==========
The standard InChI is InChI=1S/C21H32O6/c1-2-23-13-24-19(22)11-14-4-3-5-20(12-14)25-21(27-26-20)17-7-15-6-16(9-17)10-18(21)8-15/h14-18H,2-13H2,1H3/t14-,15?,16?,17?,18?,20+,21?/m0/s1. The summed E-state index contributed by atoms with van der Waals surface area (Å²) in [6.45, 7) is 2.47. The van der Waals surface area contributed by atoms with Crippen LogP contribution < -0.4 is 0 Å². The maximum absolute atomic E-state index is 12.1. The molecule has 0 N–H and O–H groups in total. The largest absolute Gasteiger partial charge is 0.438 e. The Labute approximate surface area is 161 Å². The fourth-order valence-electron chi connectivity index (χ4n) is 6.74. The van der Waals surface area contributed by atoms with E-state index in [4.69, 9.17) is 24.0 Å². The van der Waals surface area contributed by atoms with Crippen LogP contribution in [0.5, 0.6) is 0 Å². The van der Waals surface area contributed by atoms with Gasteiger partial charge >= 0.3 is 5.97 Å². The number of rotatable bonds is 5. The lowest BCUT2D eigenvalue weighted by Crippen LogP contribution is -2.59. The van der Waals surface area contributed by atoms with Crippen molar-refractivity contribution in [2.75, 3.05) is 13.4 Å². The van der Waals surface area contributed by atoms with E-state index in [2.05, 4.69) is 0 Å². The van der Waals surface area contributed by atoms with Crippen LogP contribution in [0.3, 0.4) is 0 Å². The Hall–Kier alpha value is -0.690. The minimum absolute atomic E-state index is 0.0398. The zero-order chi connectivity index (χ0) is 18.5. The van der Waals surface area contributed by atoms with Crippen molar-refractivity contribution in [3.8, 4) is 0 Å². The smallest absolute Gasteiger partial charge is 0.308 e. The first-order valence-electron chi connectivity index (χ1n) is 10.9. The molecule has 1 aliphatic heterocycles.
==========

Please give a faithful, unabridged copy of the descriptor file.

The standard InChI is InChI=1S/C21H32O6/c1-2-23-13-24-19(22)11-14-4-3-5-20(12-14)25-21(27-26-20)17-7-15-6-16(9-17)10-18(21)8-15/h14-18H,2-13H2,1H3/t14-,15?,16?,17?,18?,20+,21?/m0/s1. The summed E-state index contributed by atoms with van der Waals surface area (Å²) in [6.45, 7) is 2.47. The van der Waals surface area contributed by atoms with Crippen LogP contribution < -0.4 is 0 Å². The maximum absolute atomic E-state index is 12.1. The molecule has 0 N–H and O–H groups in total. The largest absolute Gasteiger partial charge is 0.438 e. The Labute approximate surface area is 161 Å². The fourth-order valence-electron chi connectivity index (χ4n) is 6.74. The van der Waals surface area contributed by atoms with E-state index in [4.69, 9.17) is 24.0 Å². The van der Waals surface area contributed by atoms with Crippen LogP contribution in [0.5, 0.6) is 0 Å². The van der Waals surface area contributed by atoms with Gasteiger partial charge >= 0.3 is 5.97 Å². The number of rotatable bonds is 5. The lowest BCUT2D eigenvalue weighted by Crippen LogP contribution is -2.59. The van der Waals surface area contributed by atoms with Crippen molar-refractivity contribution in [2.75, 3.05) is 13.4 Å². The van der Waals surface area contributed by atoms with E-state index in [2.05, 4.69) is 0 Å². The van der Waals surface area contributed by atoms with Crippen LogP contribution in [0.3, 0.4) is 0 Å². The Hall–Kier alpha value is -0.690. The minimum absolute atomic E-state index is 0.0398. The zero-order chi connectivity index (χ0) is 18.5. The van der Waals surface area contributed by atoms with Crippen molar-refractivity contribution in [3.8, 4) is 0 Å². The smallest absolute Gasteiger partial charge is 0.308 e. The first-order valence-electron chi connectivity index (χ1n) is 10.9. The molecule has 1 aliphatic heterocycles.